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Feds Warn of Cybersecurity Threats Against Health Care

Published on

November 9, 2020
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Health care companies and organizations could soon be the victims of cyberattacks, according to a recent warning from federal authorities.

In a joint statement from three different federal groups, including the FBI, there is “credible information of an increased and imminent cybercrime threat to U.S. hospitals and health care providers.”

The statement said the ransomware attacks already hit four hospitals this fall. A cyberattack on September 29 hurt the 250 hospitals of Universal Health Services Inc.

The report specifically pointed to ransomware, a form of malicious software infecting a computer or infrastructure. The ransomware shuts down a computer system and demands money to allow your system to return to normal.

The federal agencies didn’t specifically list the methods to avoid this particular ransomware, but instead offered a list of proven ways to keep your system safe from ransomware, including:

  • Join in with cybersecurity organizations, such as the Health Information Sharing and Analysis Center
  • Follow ransomware best practices
  • The Cybersecurity and Infrastructure Security Agency (CISA) has no-cost resources for companies, including health care organizations
  • Federal security authorities have resources it could offer a company depending on how much a company is willing to share of its confidential materials and methods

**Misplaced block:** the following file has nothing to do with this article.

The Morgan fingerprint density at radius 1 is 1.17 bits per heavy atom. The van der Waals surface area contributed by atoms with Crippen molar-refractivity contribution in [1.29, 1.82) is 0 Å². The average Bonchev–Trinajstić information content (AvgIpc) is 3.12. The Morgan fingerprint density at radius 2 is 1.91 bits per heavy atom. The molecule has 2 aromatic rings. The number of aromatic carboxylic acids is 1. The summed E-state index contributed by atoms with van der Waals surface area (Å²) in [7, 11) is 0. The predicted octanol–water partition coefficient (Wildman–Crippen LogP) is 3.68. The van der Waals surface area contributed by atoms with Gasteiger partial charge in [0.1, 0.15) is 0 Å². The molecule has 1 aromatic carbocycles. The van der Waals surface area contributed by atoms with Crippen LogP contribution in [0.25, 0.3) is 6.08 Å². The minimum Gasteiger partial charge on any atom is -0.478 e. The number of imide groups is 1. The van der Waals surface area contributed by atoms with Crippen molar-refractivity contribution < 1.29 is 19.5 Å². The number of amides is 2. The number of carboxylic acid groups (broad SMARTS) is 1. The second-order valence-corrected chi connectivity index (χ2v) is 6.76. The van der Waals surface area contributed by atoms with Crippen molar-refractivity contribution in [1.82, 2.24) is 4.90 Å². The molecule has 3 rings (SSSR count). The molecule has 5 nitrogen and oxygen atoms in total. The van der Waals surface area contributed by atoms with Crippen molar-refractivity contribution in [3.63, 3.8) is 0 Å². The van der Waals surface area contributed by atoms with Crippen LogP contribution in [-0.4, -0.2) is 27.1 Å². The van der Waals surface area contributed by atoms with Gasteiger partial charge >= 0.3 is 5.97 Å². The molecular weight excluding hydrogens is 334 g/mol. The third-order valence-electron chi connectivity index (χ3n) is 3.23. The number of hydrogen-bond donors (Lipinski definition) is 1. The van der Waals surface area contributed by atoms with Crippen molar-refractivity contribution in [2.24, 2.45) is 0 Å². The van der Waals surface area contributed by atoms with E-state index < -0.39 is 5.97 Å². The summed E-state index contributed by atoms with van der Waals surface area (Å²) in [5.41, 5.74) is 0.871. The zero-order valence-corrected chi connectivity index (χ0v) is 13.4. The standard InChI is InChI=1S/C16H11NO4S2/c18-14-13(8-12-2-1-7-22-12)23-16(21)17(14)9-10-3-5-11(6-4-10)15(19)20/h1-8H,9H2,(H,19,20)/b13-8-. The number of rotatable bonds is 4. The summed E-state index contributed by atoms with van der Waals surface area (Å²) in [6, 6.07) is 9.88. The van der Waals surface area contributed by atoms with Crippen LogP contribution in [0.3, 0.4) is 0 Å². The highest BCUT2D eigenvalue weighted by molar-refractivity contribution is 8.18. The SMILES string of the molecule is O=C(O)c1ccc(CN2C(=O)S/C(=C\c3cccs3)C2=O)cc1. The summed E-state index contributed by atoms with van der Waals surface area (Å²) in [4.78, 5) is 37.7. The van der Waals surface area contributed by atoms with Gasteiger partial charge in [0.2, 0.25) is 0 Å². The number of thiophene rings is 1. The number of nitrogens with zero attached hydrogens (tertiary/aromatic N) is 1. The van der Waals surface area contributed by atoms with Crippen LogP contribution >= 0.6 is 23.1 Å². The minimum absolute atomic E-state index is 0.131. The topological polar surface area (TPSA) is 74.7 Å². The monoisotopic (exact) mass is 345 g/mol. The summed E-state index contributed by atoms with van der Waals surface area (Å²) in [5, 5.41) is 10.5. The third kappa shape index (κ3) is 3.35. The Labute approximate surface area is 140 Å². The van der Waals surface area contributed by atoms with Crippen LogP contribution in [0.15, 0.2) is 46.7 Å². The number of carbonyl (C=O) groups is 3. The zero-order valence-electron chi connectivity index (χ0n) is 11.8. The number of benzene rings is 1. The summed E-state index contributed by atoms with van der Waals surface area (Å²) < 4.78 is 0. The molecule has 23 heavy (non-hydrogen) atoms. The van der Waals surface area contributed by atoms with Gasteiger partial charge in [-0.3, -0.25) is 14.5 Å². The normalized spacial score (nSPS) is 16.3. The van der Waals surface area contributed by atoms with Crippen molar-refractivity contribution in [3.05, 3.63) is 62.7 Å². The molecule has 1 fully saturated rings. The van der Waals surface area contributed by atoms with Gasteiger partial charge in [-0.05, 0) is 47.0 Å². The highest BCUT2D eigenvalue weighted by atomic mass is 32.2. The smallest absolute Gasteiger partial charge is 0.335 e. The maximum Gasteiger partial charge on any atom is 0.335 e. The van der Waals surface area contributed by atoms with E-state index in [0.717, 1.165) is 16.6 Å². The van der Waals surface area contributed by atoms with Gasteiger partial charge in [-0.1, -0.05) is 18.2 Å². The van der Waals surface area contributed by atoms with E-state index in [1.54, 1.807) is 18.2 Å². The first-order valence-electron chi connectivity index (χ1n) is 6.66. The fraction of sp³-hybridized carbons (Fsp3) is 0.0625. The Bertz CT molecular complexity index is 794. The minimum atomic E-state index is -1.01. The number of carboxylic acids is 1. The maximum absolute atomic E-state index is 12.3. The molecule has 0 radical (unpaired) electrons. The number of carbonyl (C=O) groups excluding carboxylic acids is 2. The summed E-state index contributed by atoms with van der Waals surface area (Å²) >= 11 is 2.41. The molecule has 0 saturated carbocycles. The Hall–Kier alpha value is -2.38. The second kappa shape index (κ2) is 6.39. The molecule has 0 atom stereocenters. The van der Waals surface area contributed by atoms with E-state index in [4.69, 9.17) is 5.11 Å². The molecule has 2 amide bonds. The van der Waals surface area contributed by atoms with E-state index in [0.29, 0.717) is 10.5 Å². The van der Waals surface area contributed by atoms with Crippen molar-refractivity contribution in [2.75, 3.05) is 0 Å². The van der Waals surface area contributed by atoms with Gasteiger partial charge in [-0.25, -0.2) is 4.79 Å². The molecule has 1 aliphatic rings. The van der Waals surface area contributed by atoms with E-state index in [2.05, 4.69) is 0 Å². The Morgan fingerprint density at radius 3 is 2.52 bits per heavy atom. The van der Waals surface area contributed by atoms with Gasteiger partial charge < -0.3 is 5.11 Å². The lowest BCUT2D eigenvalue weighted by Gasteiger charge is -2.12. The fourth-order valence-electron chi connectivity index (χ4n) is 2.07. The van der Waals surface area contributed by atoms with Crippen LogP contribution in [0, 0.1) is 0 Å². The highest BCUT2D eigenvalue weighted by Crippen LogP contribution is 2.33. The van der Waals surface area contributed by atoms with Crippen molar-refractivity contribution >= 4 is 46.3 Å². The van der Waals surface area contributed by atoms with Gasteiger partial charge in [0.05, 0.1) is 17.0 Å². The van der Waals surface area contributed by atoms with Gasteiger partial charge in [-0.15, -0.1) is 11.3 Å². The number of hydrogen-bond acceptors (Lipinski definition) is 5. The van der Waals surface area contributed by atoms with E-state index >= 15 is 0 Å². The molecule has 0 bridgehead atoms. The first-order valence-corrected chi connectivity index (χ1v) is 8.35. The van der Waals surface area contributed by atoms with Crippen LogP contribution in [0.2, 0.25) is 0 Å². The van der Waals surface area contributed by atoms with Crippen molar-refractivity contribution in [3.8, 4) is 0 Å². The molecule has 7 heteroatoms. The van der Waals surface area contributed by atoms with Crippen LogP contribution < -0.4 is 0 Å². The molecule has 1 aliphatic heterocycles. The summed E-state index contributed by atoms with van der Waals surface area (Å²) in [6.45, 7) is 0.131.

Health care organizations have been stretched thin because of the COVID-19 pandemic. While the initial wave may have subsided, rising case numbers across the country hint at what could be any phase of the pandemic that could further divert a health care organization’s attention from their cyber protection.

Cyber criminals have been known to prey on weakened security systems, which could include companies where their attention may be focused elsewhere – as with the health care and hospital system on the frontlines of trying to slow the spread of the COVID-19 pandemic.

Health care organizations should take serious heed to this federal warning. They should work with their own information technology professionals and even consider bringing in outside IT professionals to at least audit their own security systems.

If you have questions on how your health care organization – or any other company – can mitigate the cyber threats against it, contact any member of the Barley Snyder Cybersecurity Service Team


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